Smug Californians now have proof they’re better than you.
A couple of the most popular fitness apps in the App Store have pooled their data to figure out which U.S. states have the best (and worst) health habits. They examined a combination of workout and nutritional info among their users and concluded that the Golden State has the best habits, and Wyoming has a lot of work to do.
MyFitnessPal and MapMyFitness use GPS and food info to track exercise and diet, and they’ve collected their findings in a blog post featuring a series of infographics. According to them, the 10 healthiest states in the country (in order) are:
• New Mexico
And the least healthy places in the country are:
• North Dakota
• South Dakota
• Washington, D.C.
• South Carolina
• West Virginia
• Rhode Island
Wyoming’s also at the bottom of the list when it comes to diet, but the District of Columbia is the big loser for the activity portion. Meanwhile, New Jersey has the best eating habits in the country, and California is the most active.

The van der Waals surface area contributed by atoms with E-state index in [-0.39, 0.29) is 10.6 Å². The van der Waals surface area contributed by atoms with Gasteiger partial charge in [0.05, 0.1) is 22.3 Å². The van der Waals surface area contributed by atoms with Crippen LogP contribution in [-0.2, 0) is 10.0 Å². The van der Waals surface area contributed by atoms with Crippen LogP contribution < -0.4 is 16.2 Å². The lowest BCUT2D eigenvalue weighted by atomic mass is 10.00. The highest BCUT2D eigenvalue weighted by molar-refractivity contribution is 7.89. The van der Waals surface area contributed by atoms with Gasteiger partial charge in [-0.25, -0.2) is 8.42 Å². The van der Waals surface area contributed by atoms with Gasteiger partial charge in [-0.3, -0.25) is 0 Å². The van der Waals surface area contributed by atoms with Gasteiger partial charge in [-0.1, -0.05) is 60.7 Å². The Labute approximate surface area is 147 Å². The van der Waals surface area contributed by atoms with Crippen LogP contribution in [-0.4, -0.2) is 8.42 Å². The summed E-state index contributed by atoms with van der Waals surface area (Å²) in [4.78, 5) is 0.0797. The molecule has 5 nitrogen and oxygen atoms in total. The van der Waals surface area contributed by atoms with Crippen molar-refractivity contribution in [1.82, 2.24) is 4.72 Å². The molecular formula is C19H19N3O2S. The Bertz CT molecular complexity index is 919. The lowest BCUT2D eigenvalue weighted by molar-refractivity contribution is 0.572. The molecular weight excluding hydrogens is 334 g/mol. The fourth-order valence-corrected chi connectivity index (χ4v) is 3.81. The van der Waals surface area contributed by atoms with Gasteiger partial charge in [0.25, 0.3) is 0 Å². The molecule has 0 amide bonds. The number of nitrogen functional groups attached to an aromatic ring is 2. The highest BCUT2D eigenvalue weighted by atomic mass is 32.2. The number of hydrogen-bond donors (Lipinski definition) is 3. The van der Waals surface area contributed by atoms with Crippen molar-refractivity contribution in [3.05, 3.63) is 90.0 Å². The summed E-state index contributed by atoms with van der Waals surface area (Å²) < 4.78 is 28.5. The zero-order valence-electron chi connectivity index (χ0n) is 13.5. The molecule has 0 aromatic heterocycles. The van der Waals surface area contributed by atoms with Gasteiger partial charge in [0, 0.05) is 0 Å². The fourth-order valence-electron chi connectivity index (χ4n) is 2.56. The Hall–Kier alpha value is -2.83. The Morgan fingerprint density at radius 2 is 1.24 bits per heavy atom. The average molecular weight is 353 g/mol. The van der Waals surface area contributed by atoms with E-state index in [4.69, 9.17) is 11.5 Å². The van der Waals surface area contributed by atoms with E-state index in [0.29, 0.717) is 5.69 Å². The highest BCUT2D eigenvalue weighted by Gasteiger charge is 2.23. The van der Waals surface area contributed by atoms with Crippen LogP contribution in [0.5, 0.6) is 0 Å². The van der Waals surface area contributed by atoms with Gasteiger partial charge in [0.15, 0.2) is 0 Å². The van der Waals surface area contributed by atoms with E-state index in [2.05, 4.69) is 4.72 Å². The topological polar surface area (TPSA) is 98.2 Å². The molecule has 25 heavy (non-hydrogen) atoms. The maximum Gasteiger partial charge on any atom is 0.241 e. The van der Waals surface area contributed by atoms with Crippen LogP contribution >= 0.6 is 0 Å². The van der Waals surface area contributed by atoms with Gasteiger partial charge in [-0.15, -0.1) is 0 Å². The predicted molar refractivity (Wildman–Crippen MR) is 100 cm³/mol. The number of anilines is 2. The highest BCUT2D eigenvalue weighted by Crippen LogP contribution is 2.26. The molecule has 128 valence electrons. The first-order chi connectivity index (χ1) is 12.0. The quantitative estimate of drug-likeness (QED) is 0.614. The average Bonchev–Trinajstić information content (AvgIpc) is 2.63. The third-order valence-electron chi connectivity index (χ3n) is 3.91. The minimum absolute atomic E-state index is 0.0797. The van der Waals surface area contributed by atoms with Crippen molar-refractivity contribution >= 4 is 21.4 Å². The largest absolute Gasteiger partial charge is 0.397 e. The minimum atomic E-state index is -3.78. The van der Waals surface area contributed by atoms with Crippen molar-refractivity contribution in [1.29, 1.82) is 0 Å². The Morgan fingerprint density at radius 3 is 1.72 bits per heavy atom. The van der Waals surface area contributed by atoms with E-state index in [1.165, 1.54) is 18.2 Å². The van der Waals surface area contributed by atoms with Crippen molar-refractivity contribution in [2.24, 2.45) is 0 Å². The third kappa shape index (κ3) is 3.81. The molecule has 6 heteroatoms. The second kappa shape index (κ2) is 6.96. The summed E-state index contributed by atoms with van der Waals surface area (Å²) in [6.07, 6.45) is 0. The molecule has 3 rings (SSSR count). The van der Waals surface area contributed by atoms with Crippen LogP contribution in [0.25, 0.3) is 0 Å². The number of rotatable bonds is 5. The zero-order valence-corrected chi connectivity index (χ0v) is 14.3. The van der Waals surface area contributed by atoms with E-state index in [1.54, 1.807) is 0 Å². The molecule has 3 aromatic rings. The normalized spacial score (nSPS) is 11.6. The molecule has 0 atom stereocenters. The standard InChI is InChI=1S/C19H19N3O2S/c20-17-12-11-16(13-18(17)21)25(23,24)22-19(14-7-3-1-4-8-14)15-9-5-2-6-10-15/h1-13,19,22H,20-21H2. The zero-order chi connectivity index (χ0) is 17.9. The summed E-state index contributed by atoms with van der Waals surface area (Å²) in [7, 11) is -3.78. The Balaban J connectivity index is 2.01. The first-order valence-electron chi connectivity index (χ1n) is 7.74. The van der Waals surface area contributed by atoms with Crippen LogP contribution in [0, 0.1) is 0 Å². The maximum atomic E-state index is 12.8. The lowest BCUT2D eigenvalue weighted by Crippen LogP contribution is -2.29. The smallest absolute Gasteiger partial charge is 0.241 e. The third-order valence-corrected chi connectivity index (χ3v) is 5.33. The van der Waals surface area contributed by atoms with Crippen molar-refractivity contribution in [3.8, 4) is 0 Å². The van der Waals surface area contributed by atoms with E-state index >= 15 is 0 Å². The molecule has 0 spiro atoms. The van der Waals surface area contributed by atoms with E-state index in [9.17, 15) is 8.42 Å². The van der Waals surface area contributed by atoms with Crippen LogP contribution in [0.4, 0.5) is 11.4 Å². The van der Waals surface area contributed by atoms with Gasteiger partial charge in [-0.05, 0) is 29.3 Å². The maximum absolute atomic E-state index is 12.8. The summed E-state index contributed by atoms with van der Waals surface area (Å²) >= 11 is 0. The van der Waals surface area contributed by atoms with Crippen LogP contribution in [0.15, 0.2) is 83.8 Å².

The metrics involved included adherence to daily calorie goals; meeting or exceeding fiber goals; limiting intake of both sugar and sodium; and length, frequency, and type of exercise.
“We noticed the states most likely to stick to their calorie goals were also, statistically, some of the most obese,” the blog post says. “For example, West Virginia, which is ranked number one in sticking to calorie goals, is also ranked as the most obese state, according to the Better Policies for Healthier America. Why is this? We can only speculate, but perhaps those populations are more motivated to stick to their goals once they’ve committed to tracking on MyFitnessPal.”
Note that according to the September 2014 report from Better Policies for a Healthier America, Mississippi and West Virginia tied for the highest adult obesity rate (35.1 percent). But that’s still a weird finding. We don’t know how many people in West Virginia use MapMyFitness to track their info, but we can probably assume it’s low given the Better Policies findings. Or maybe their calorie goals are just way higher than the national average.
It would be interesting to compare these results to usage by state to see if the most fit states are also the ones where these apps are the most popular (i.e. which states are the most “fitness-minded.”) I’m thinking we might notice a correlation there.